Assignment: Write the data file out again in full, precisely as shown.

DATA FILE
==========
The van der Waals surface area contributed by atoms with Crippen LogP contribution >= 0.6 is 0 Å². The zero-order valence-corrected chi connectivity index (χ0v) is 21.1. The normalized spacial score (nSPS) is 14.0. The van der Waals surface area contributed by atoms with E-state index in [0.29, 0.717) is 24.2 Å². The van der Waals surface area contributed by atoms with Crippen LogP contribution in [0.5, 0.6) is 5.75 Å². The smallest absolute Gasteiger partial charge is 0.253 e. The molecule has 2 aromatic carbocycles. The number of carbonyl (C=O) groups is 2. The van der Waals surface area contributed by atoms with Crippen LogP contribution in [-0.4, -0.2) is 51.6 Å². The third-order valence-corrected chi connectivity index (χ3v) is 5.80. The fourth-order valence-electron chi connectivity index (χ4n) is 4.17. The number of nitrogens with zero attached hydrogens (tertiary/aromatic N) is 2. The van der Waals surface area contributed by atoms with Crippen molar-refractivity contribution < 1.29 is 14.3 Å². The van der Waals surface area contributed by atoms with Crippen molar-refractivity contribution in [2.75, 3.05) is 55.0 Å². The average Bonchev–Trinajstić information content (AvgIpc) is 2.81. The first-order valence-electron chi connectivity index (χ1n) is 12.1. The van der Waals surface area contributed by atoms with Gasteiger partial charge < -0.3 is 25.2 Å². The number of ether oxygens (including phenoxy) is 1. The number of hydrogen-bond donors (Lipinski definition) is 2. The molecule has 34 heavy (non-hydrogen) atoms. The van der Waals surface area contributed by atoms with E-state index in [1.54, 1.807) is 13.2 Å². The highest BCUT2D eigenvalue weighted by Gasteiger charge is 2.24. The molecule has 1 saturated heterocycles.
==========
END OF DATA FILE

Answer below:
The van der Waals surface area contributed by atoms with Crippen LogP contribution >= 0.6 is 0 Å². The zero-order valence-corrected chi connectivity index (χ0v) is 21.1. The normalized spacial score (nSPS) is 14.0. The van der Waals surface area contributed by atoms with E-state index in [0.29, 0.717) is 24.2 Å². The van der Waals surface area contributed by atoms with Crippen LogP contribution in [0.5, 0.6) is 5.75 Å². The smallest absolute Gasteiger partial charge is 0.253 e. The molecule has 2 aromatic carbocycles. The number of carbonyl (C=O) groups is 2. The van der Waals surface area contributed by atoms with Crippen LogP contribution in [-0.4, -0.2) is 51.6 Å². The third-order valence-corrected chi connectivity index (χ3v) is 5.80. The fourth-order valence-electron chi connectivity index (χ4n) is 4.17. The number of nitrogens with zero attached hydrogens (tertiary/aromatic N) is 2. The van der Waals surface area contributed by atoms with Crippen molar-refractivity contribution < 1.29 is 14.3 Å². The van der Waals surface area contributed by atoms with Crippen molar-refractivity contribution in [2.75, 3.05) is 55.0 Å². The average Bonchev–Trinajstić information content (AvgIpc) is 2.81. The first-order valence-electron chi connectivity index (χ1n) is 12.1. The van der Waals surface area contributed by atoms with Gasteiger partial charge < -0.3 is 25.2 Å². The number of ether oxygens (including phenoxy) is 1. The number of hydrogen-bond donors (Lipinski definition) is 2. The molecule has 34 heavy (non-hydrogen) atoms. The van der Waals surface area contributed by atoms with E-state index in [1.54, 1.807) is 13.2 Å². The highest BCUT2D eigenvalue weighted by Gasteiger charge is 2.24. The molecule has 1 saturated heterocycles.